Norwich Fringe Festival

EMMA LEE The festival will once again showcase the best of the city’s art, music, film and animation scenes. EMMA LEE discovers that you should expect the unexpected.


Take 120 artists, add 30 venues across Norwich, and sprinkle with a dash of the unexpected. That's the recipe for the ninth Fringe Festival.

Since it launched in 1998, originally as part of the Norfolk and Norwich Festival, the Fringe has championed the artistic talents of those living and working in the city.

And this year, after several festivals based at the former Bally shoe factory in Hall Road, it's moving back to the heart of Norwich, with several art trails, using shops, pubs and churches as venues among the highlights.

There will even be art in baby changing rooms.

The Fringe Festival programme is different each year depending on the skills and interests of volunteers, the venues involved and the artists' ideas.

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From March to June the Norwich Fringe team collects submissions and then curates the festival around the city, matching people's ideas to participating venues.

This year the organisers asked for site-specific, innovative work and the artists rose to the challenge.

The Library restaurant in Guildhall Hill has taken in six artists, including Zacron, who designed the famous Led Zeppelin III album cover, and Aaron Fickling, a young, up-and-coming painter from Norwich who is currently studying at the prestigious Slade art school.

Around the corner in the Norwich Lanes, Philip Browne is hosting Keith Pomeroy's installation It is Coming. Based on a book by Doris Lessing, it's a comment on present-day consumerism and a view from the future back to the present day.

Gallery Horace Blue has a show of recent work by Norwich-based pop artist Colin Self, and the Birdcage (formerly the Pottergate Tavern) is hosting cabaret evenings on Wednesdays during the festival.

St Gregory's Church, Perfect Pad, the Maddermarket theatre bar, SinSins, Ruby Rumba, Bridewell Museum, The Red Cross, Norwich Studio Art Gallery and Fabulous Frames are other Norwich Lanes venues to look out for.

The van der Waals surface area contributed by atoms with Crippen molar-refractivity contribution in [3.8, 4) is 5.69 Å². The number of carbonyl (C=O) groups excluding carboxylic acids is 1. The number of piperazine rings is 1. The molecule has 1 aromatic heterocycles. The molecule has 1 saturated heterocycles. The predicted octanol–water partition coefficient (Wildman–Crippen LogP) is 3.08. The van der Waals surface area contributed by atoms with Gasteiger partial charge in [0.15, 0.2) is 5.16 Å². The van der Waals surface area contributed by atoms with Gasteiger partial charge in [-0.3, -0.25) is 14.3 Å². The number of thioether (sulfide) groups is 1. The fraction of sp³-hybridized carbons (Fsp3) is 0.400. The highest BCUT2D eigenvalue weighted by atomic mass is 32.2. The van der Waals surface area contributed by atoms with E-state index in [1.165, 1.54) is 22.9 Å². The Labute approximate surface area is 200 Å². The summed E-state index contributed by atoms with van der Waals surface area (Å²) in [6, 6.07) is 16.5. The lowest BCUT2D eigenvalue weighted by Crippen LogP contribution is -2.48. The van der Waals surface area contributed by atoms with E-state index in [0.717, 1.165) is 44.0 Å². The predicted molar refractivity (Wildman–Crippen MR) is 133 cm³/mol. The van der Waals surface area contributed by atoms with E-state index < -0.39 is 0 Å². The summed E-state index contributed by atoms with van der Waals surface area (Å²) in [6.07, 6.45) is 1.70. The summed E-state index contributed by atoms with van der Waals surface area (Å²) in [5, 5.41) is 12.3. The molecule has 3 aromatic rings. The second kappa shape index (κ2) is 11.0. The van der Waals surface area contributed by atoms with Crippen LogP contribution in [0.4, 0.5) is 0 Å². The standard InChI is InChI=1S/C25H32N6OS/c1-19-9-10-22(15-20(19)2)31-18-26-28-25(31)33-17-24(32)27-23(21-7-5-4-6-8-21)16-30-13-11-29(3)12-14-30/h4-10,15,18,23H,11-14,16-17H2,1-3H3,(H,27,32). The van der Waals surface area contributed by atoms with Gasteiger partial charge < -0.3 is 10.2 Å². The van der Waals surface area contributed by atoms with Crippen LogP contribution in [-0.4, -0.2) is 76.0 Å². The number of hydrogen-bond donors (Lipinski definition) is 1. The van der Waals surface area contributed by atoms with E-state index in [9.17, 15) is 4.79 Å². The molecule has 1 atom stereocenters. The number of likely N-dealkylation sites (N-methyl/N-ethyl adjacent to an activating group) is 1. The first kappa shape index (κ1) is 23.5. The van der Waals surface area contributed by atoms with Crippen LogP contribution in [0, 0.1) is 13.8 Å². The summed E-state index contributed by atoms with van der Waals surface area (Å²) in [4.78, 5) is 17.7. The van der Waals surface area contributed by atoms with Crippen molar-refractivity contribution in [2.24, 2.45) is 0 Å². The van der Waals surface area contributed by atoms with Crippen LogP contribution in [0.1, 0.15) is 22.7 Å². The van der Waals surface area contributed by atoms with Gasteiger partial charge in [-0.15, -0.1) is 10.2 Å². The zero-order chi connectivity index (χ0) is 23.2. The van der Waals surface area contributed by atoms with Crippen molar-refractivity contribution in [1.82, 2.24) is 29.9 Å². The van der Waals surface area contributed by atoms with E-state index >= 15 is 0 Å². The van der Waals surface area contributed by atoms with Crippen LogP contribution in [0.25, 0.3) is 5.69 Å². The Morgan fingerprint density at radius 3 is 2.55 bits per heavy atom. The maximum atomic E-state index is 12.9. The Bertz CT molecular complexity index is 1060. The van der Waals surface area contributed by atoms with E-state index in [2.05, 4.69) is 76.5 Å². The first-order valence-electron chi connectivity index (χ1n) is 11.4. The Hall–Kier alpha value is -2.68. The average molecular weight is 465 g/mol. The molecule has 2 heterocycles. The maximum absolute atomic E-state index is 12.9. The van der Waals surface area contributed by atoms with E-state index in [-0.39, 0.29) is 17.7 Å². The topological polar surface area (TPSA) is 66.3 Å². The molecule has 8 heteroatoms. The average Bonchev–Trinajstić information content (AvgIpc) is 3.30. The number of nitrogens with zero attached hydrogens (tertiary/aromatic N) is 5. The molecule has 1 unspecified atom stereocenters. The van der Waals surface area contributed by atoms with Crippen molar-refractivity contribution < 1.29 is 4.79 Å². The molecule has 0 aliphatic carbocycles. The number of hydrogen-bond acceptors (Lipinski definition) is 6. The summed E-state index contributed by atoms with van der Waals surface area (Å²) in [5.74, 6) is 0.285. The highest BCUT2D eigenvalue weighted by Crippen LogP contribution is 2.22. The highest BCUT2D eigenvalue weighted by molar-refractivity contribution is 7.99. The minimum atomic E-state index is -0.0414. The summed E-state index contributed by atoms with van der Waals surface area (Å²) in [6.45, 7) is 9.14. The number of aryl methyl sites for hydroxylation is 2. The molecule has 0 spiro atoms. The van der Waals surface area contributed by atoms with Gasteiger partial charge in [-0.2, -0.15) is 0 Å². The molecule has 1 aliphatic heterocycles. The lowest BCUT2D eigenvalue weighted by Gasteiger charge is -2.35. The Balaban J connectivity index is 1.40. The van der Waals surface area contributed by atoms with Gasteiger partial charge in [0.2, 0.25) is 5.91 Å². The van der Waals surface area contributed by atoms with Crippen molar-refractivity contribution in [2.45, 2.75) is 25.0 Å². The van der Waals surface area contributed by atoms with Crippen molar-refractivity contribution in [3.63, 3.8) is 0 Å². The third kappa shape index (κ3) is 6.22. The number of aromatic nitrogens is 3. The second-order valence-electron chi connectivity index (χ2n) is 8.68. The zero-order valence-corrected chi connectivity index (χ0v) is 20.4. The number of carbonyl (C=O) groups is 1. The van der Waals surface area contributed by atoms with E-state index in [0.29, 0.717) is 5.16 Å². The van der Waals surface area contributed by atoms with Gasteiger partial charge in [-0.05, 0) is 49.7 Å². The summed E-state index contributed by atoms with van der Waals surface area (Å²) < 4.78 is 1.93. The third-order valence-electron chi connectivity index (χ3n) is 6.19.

Outside the immediate city centre, the bohemian Workshop café bar in Earlham Road is looking after Thelma McFarlane's small photographic canvasses and Cherry Styles' autobiographical photographs as well as hosting a day of performance on Saturday October 6 when young bands will be showcasing their talents from noon to 5pm.

The Green Grocer at Earlham House shops has Kally Davison's fungi and an afternoon of entertainment, food and cooking demonstrations, including a beer and cider marquee on October 14.

Another mini-trail a little out of the city centre is Alan Boswell and Will Giles' Exotic Garden on Thorpe Road.

Situated where the old AA HQ was, there is work in reception by Gena Ivanov and Nick Ball's giant wicker brazil nut on the grass verge along the A47.

And there are site-specific installations throughout the garden areas behind the building.

Will Giles' garden is open on Sundays and it is a fantastic opportunity to visit this unusual garden complete with works of art from six artists, including Nick Ball, Sue White, Marcela Tresova, Caroline Fisher, Ros Newman while Helen Wells and Juliette Adair have collaborated on a story-telling and visual installation in a tiny summerhouse.

There will be three nights of words and music at Dragon Hall, the Maddermarket bar and the Crypt Café at St Andrew's Hall mixing the talents of poets, writers and musicians.

On October 12 the Dog-Eared Collective present Barnaby Brown Orphan Extraordinaire at Blackfriar's Hall, fresh from the Edinburgh Festival.

There's a serious message behind the clown troupe Cosmo and the Foolhardy FolkRockstars' show. They will be exchanging toy guns for gifts and entertainment around the city centre on October 6.

And around the city Nicola Simpson has made a trail of Poems in Baby Changing Rooms, so keep your eyes peeled if you have a nappy to sort out.

The Fringe was started in 1998 by Ian Johnson and Pete Morgan. When the main N&N Festival moved to May, the Fringe continued under its own steam.

It aims to be an accessible event, putting art right in front of the public in the places that they go to every day and where they would least expect to find it.

The festival is largely unfunded and run on voluntary time - the organisers fit the festival around their day jobs, families and social lives and rely on financial and in-kind support from their sponsors and supporters.

The festival runs from Friday September 28 to Sunday October 14 and most of the events are free. For more information about the programme, plus an artists' blog, go to

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